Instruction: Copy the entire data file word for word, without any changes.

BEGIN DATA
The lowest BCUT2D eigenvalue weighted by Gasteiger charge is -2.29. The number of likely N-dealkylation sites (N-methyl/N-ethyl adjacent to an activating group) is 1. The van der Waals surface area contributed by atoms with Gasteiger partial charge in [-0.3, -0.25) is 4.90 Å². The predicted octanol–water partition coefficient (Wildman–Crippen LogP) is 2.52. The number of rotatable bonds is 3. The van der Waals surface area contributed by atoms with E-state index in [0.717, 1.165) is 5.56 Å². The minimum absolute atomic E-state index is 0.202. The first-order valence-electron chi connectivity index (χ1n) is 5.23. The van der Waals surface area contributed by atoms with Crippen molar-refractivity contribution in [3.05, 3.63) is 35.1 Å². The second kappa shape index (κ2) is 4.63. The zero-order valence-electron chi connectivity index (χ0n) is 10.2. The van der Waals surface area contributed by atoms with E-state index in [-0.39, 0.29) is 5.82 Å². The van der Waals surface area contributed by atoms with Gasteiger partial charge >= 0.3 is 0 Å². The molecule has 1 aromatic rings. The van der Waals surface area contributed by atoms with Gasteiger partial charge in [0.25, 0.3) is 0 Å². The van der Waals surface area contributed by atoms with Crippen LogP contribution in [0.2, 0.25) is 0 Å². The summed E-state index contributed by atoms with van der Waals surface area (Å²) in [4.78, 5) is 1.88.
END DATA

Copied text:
The lowest BCUT2D eigenvalue weighted by Gasteiger charge is -2.29. The number of likely N-dealkylation sites (N-methyl/N-ethyl adjacent to an activating group) is 1. The van der Waals surface area contributed by atoms with Gasteiger partial charge in [-0.3, -0.25) is 4.90 Å². The predicted octanol–water partition coefficient (Wildman–Crippen LogP) is 2.52. The number of rotatable bonds is 3. The van der Waals surface area contributed by atoms with E-state index in [0.717, 1.165) is 5.56 Å². The minimum absolute atomic E-state index is 0.202. The first-order valence-electron chi connectivity index (χ1n) is 5.23. The van der Waals surface area contributed by atoms with Crippen molar-refractivity contribution in [3.05, 3.63) is 35.1 Å². The second kappa shape index (κ2) is 4.63. The zero-order valence-electron chi connectivity index (χ0n) is 10.2. The van der Waals surface area contributed by atoms with E-state index in [-0.39, 0.29) is 5.82 Å². The van der Waals surface area contributed by atoms with Gasteiger partial charge >= 0.3 is 0 Å². The molecule has 1 aromatic rings. The van der Waals surface area contributed by atoms with Gasteiger partial charge in [0.25, 0.3) is 0 Å². The van der Waals surface area contributed by atoms with Crippen LogP contribution in [0.2, 0.25) is 0 Å². The summed E-state index contributed by atoms with van der Waals surface area (Å²) in [4.78, 5) is 1.88.